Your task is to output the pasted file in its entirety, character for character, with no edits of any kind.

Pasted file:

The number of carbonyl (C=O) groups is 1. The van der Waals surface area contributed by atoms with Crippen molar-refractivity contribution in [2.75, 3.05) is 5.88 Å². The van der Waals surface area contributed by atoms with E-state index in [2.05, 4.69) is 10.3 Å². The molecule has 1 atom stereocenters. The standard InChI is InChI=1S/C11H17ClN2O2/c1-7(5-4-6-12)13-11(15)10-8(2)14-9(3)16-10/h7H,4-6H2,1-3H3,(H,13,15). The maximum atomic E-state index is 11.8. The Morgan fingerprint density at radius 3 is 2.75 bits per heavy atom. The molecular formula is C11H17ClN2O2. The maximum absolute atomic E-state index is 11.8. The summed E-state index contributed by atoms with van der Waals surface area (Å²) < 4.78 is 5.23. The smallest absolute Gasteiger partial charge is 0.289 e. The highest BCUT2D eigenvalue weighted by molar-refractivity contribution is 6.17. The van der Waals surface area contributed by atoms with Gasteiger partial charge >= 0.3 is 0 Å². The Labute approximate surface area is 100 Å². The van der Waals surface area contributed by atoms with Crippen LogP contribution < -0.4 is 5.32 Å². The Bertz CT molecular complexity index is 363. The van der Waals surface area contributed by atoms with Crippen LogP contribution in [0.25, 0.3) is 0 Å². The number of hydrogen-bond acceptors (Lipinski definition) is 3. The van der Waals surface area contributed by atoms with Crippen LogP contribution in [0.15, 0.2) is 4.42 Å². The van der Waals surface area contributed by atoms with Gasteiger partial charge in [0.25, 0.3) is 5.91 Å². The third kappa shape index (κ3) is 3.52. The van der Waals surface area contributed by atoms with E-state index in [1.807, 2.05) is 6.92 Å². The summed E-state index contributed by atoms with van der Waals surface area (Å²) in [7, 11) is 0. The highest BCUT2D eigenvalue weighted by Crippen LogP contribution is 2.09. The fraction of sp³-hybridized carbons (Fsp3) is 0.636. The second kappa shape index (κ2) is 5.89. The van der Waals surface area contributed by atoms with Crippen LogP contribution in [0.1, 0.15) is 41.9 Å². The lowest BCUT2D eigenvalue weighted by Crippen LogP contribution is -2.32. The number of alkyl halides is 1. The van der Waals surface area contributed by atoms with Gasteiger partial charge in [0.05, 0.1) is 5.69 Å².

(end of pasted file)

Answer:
The number of carbonyl (C=O) groups is 1. The van der Waals surface area contributed by atoms with Crippen molar-refractivity contribution in [2.75, 3.05) is 5.88 Å². The van der Waals surface area contributed by atoms with E-state index in [2.05, 4.69) is 10.3 Å². The molecule has 1 atom stereocenters. The standard InChI is InChI=1S/C11H17ClN2O2/c1-7(5-4-6-12)13-11(15)10-8(2)14-9(3)16-10/h7H,4-6H2,1-3H3,(H,13,15). The maximum atomic E-state index is 11.8. The Morgan fingerprint density at radius 3 is 2.75 bits per heavy atom. The molecular formula is C11H17ClN2O2. The maximum absolute atomic E-state index is 11.8. The summed E-state index contributed by atoms with van der Waals surface area (Å²) < 4.78 is 5.23. The smallest absolute Gasteiger partial charge is 0.289 e. The highest BCUT2D eigenvalue weighted by molar-refractivity contribution is 6.17. The van der Waals surface area contributed by atoms with Gasteiger partial charge >= 0.3 is 0 Å². The Labute approximate surface area is 100 Å². The van der Waals surface area contributed by atoms with Crippen LogP contribution < -0.4 is 5.32 Å². The Bertz CT molecular complexity index is 363. The van der Waals surface area contributed by atoms with Crippen LogP contribution in [0.25, 0.3) is 0 Å². The number of hydrogen-bond acceptors (Lipinski definition) is 3. The van der Waals surface area contributed by atoms with Crippen LogP contribution in [0.15, 0.2) is 4.42 Å². The van der Waals surface area contributed by atoms with Gasteiger partial charge in [0.25, 0.3) is 5.91 Å². The third kappa shape index (κ3) is 3.52. The van der Waals surface area contributed by atoms with E-state index in [1.807, 2.05) is 6.92 Å². The summed E-state index contributed by atoms with van der Waals surface area (Å²) in [7, 11) is 0. The highest BCUT2D eigenvalue weighted by Crippen LogP contribution is 2.09. The fraction of sp³-hybridized carbons (Fsp3) is 0.636. The second kappa shape index (κ2) is 5.89. The van der Waals surface area contributed by atoms with Crippen LogP contribution in [0.1, 0.15) is 41.9 Å². The lowest BCUT2D eigenvalue weighted by Crippen LogP contribution is -2.32. The number of alkyl halides is 1. The van der Waals surface area contributed by atoms with Gasteiger partial charge in [0.05, 0.1) is 5.69 Å².